I remember listening to the comedian Bill Burr on a podcast and he said something like “men are killing themselves in droves because they are not allowed to say that a cat looks nice”. It stuck with me. [Update: I found the Bill Burr clip here] Then I started thinking and researching some more. In the UK in 2016, three-quarters of all suicides were men (4,508 to 1,457) , yet “women between the ages of 16-24 are almost three times as likely (26%) to experience a common mental health problem as their male contemporaries (9%). 
How does that make any sense? It doesn’t unless…Maybe these men went to schools like mine where expressing your feelings was seen as ‘gay’; where they had no emotional vocabulary to articulate their feelings for a person that they like; where the correct answer to ‘how do you feel?’ was ‘fine’ and not ‘I’m so down that I hide under a bench rather than talk to people.’
The sad thing is, in a warped, short-term way, men are right. I have been in a staffroom when news has got out that a male member of staff has taken time off for stress or depression and the response from men has varied from anger at perceived weakness to mockery for that same weakness. But there is another response, uttered in unguarded moments, that is revealing. It goes something like this: ‘well I’m stressed and you don’t see me taking time off’. It is said with something like envy in the voice and the sense is that these men would love to admit that they are struggling, but they would be judged as weak. After all, to be masculine is to be ‘strong’ and stoic. Talking about your feelings and asking for help? That’s weak and ‘girly’. Taking time off? Out of the question. If I did people would start talking to me. Or worse: calling me “gay”.
What’s the solution? I don’t know. I’m a unicorn, not a miracle worker and it feels trite to leave a phone number to call or a catch-all final sentence. If I was pressed, I would posit that community is part of the answer and a lot of different ones are beginning to recognise the scale of the problem, from the Rugby Player’s Associations ‘Lift the Weight‘ campaign to groups like the ‘Campaign Against Living Miserably’ (CALM), a group leading a movement against male suicide. I’d also note that the age range that is most likely to commit suicide, 40-44, is an age where a lot of men step away from playing sports, which for many has been a community for the great majority of their lives. I’ve spoken to former teammates and they all make the same point: they don’t mind not playing, but they miss the camaraderie of being in a team; the pre-season training; the huddle before going out to play; the feeling of being, for 80 or 90 minutes, part of something bigger than themselves.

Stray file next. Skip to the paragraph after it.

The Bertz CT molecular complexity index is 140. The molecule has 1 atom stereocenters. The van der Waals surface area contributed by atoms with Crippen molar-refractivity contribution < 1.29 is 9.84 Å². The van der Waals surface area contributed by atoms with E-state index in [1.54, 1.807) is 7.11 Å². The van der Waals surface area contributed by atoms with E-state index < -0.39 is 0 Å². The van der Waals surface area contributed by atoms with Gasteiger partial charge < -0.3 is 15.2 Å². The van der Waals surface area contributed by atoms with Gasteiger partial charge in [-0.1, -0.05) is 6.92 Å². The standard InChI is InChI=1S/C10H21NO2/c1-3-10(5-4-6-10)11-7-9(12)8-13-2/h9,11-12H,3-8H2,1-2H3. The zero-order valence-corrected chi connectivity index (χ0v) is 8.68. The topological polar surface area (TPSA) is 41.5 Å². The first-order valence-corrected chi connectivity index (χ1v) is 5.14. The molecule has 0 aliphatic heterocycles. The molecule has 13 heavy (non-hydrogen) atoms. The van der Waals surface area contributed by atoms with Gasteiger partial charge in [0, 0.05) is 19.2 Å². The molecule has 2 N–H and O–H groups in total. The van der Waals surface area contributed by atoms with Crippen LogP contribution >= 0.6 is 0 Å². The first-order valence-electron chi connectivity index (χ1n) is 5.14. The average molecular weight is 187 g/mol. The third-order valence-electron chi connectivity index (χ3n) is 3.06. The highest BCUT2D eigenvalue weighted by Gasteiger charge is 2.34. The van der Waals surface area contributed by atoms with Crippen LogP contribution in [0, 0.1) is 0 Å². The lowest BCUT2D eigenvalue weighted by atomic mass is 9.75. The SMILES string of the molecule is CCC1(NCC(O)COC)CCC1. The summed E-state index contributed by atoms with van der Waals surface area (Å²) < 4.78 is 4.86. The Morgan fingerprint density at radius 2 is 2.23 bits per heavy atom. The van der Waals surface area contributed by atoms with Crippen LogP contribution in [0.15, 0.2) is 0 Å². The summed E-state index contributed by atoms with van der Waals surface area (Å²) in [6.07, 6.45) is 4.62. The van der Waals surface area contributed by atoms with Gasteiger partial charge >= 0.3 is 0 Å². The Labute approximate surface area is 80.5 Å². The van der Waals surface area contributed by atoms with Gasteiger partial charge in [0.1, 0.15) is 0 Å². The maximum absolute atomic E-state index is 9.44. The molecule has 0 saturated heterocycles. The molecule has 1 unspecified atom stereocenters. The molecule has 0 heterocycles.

Their sadness is genuine and in that moment they recognise that, despite what society might have conditioned them to say, they are not ‘fine’.
 Office For National Statistics. 2017. Suicides in the UK: 2016 registrations. [ONLINE] Available at: https://www.ons.gov.uk/peoplepopulationandcommunity/birthsdeathsandmarriages/deaths/bulletins/suicidesintheunitedkingdom/2016registrations. [Accessed 4 May 2018].
 Mental Health Foundation. (2016) Fundamental Facts About Mental Health 2016. Mental Health Foundation: London